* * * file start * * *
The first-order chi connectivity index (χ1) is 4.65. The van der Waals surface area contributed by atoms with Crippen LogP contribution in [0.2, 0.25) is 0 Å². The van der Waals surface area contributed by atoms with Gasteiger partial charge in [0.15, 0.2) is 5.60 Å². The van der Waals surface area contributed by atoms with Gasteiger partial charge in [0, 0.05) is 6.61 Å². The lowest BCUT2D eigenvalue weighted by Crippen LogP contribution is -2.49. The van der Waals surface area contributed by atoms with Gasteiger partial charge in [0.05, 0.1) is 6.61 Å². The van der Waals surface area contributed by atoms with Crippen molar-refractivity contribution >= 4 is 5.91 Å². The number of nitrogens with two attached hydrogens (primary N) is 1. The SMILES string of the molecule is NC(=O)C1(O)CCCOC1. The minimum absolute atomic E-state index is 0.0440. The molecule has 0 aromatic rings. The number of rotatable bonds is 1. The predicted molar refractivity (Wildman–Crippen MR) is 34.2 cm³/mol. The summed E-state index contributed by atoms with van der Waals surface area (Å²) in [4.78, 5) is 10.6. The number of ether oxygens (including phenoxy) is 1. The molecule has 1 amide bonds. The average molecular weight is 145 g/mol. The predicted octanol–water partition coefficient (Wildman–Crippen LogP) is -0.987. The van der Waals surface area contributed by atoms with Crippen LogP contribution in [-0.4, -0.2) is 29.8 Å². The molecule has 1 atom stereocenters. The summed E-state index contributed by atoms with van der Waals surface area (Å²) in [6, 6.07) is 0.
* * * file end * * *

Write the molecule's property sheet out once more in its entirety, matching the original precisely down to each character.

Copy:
The first-order chi connectivity index (χ1) is 4.65. The van der Waals surface area contributed by atoms with Crippen LogP contribution in [0.2, 0.25) is 0 Å². The van der Waals surface area contributed by atoms with Gasteiger partial charge in [0.15, 0.2) is 5.60 Å². The van der Waals surface area contributed by atoms with Gasteiger partial charge in [0, 0.05) is 6.61 Å². The lowest BCUT2D eigenvalue weighted by Crippen LogP contribution is -2.49. The van der Waals surface area contributed by atoms with Gasteiger partial charge in [0.05, 0.1) is 6.61 Å². The van der Waals surface area contributed by atoms with Crippen molar-refractivity contribution >= 4 is 5.91 Å². The number of nitrogens with two attached hydrogens (primary N) is 1. The SMILES string of the molecule is NC(=O)C1(O)CCCOC1. The minimum absolute atomic E-state index is 0.0440. The molecule has 0 aromatic rings. The number of rotatable bonds is 1. The predicted molar refractivity (Wildman–Crippen MR) is 34.2 cm³/mol. The summed E-state index contributed by atoms with van der Waals surface area (Å²) in [4.78, 5) is 10.6. The number of ether oxygens (including phenoxy) is 1. The molecule has 1 amide bonds. The average molecular weight is 145 g/mol. The predicted octanol–water partition coefficient (Wildman–Crippen LogP) is -0.987. The van der Waals surface area contributed by atoms with Crippen LogP contribution in [-0.4, -0.2) is 29.8 Å². The molecule has 1 atom stereocenters. The summed E-state index contributed by atoms with van der Waals surface area (Å²) in [6, 6.07) is 0.